Lap Off, Laptops!

The invention of laptops has changed the way people work around the world. Now that the computer is mobile, we can literally work anywhere – in bed, in front of the television, on the floor, at the park, restaurant, even in the car.

True to its name, laptops are almost always placed on the lap for convenience and ease of use. But with studies showing that male fertility could possibly be affected by placing laptops on laps, it may be time to reassess the way you work on the laptop.

BOY, IT’S HOT!

Anyone who uses a laptop will know the intense heat generated after a few minutes of use. Is it any surprise when researchers discovered that the heat is high enough to affect sperm quality?

A 2004 study conducted at the State University of New York led by Dr Yefim Sheynkin found that placing laptops on the laps caused a 2.7° C increase in scrotal temperature. Having the thighs placed close together to balance a laptop on the lap increases the scrotal temperature even more.

The study, which was published in the European journal Human Reproduction, showed that the bottom of the laptop computers rose from about 31° C to almost 40° C after an hour.

The results were linked to an earlier study that showed that sperm concentration dropped by 40% when median daytime scrotal temperature rose by 1° C, suggesting that laptops on laps could affect male fertility in the long run.

The researchers advise teenage boys and young men to take heed and avoid using laptops on their laps to avoid potential problems when they are ready to start a family.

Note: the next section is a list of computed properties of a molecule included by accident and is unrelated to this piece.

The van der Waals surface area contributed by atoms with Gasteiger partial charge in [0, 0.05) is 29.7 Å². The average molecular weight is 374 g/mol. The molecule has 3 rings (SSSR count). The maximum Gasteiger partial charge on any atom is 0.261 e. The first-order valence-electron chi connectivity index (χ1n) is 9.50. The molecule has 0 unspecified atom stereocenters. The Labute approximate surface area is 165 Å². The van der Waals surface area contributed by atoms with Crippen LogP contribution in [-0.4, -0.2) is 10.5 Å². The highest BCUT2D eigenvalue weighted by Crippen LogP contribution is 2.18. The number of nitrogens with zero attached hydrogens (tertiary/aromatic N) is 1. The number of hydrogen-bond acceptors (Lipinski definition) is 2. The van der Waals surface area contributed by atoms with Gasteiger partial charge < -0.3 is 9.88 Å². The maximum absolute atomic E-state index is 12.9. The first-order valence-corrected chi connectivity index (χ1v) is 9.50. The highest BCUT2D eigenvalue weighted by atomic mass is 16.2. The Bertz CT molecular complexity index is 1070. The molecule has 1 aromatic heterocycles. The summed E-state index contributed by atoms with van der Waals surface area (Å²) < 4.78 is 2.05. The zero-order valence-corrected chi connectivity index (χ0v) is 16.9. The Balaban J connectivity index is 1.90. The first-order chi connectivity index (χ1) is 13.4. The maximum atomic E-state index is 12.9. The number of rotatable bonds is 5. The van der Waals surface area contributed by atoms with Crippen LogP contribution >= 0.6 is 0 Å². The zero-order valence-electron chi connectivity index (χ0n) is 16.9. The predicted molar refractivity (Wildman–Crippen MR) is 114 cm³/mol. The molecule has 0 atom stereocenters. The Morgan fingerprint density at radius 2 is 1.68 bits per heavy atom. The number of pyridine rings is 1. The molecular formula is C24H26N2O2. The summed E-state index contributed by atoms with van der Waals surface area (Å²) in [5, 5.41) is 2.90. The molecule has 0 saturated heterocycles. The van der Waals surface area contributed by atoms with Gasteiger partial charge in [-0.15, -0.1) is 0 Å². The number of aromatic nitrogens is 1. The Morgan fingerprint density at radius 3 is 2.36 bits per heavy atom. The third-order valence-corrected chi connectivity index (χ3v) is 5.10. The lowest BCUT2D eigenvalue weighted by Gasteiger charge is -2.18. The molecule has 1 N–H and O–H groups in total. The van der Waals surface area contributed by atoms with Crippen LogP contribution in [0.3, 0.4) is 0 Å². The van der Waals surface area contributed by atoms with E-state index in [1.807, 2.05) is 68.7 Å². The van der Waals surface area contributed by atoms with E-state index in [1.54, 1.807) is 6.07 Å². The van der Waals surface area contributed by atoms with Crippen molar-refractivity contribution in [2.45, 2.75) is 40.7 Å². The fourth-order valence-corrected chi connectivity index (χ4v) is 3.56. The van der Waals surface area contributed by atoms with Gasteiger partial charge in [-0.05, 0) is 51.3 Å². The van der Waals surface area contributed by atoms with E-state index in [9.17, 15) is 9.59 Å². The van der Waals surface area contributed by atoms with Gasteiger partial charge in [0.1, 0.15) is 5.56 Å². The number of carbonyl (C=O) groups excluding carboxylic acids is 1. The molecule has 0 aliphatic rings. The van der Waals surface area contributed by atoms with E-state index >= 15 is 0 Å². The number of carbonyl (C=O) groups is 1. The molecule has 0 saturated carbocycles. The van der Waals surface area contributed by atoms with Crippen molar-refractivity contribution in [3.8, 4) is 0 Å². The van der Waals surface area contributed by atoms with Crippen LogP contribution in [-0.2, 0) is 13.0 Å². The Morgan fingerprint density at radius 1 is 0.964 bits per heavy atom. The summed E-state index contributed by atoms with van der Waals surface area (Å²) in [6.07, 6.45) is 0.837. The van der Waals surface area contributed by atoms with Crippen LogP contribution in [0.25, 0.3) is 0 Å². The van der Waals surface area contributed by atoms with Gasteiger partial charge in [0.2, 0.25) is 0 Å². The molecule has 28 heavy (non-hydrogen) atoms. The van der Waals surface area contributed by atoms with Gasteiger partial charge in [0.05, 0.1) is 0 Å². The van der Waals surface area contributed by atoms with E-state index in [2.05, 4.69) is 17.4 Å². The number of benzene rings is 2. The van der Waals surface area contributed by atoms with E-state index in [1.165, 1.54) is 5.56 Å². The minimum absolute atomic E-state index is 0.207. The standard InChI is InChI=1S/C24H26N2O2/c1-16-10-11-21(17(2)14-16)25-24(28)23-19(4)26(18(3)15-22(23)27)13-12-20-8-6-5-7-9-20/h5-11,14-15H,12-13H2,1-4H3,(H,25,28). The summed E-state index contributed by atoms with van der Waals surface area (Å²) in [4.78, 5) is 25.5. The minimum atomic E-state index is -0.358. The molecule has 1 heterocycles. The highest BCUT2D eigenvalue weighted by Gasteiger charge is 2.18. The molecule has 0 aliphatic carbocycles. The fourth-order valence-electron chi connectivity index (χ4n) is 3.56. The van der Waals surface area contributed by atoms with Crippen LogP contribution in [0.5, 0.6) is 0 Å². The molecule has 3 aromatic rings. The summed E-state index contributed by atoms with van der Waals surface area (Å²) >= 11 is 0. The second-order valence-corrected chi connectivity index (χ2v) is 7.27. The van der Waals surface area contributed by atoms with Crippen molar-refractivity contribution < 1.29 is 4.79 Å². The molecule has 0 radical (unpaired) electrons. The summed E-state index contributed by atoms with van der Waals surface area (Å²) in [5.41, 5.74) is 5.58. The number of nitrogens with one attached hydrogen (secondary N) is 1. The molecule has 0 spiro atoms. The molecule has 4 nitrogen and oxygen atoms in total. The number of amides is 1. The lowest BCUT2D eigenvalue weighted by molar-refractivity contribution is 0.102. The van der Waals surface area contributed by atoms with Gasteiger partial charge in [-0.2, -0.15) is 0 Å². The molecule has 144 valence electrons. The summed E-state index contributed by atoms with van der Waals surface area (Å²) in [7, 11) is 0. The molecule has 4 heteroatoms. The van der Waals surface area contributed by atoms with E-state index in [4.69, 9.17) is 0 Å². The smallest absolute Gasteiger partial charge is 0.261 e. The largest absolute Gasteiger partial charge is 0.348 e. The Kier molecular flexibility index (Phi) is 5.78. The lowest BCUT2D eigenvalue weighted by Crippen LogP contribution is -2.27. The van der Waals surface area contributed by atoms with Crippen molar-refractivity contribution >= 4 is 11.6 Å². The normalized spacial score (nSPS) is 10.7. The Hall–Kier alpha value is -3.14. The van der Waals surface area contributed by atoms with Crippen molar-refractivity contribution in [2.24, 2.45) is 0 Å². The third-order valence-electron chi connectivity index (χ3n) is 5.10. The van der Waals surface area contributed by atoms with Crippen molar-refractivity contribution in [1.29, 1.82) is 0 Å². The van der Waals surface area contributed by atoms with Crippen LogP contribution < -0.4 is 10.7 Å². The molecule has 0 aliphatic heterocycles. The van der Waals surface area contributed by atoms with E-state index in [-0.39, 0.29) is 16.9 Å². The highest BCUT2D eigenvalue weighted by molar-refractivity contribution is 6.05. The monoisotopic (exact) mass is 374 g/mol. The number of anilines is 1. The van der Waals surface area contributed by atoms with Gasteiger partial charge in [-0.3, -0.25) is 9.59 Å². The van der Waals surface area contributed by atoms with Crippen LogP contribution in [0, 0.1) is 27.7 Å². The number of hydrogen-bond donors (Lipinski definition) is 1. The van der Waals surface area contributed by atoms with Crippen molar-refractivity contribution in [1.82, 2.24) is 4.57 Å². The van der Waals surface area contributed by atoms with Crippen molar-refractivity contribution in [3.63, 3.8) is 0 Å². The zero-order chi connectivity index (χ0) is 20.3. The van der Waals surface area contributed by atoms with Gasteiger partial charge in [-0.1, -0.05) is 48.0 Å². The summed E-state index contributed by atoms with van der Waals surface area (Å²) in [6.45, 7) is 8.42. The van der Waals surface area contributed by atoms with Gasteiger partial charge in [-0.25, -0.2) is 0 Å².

WHY, IT’S THE WIFI!

As if laptop use on laps was not bad enough, recent studies in 2011 suggest that wifi use actually has an effect on sperm, causing sperm damage and DNA fragmentation.

The results of the studies, conducted by researchers at Nascentis Medicina Reproductiva, Argentina, and the Eastern Virginia Medical School, USA, were published in the Fertility and Sterility journal.

The study was conducted in a controlled setting where semen samples from 29 healthy and fertile men were placed under laptops for four hours, one set with the wifi turned on, and another set where there was no wifi.

At the end of the study, 25% of the semen in the wifi group was found to be damaged (not thrashing their tails and swimming actively) and 9% showed DNA defragmentation, compared to 14% and 3% respectively in the non-wifi group.

The scientists conducting the study suggested that the sperm damage was caused by the electromagnetic radiation caused by wifi. Further studies on wifi showed that wifi carried significant electromagnetic radiation that could potentially affect fertility if not carefully managed.

None of the studies were conclusive and further tests are necessary to prove the connection between laptop and wifi use on male infertility. However, it would be wise for men to protect their precious jewels if they intend to become fathers in time to come.

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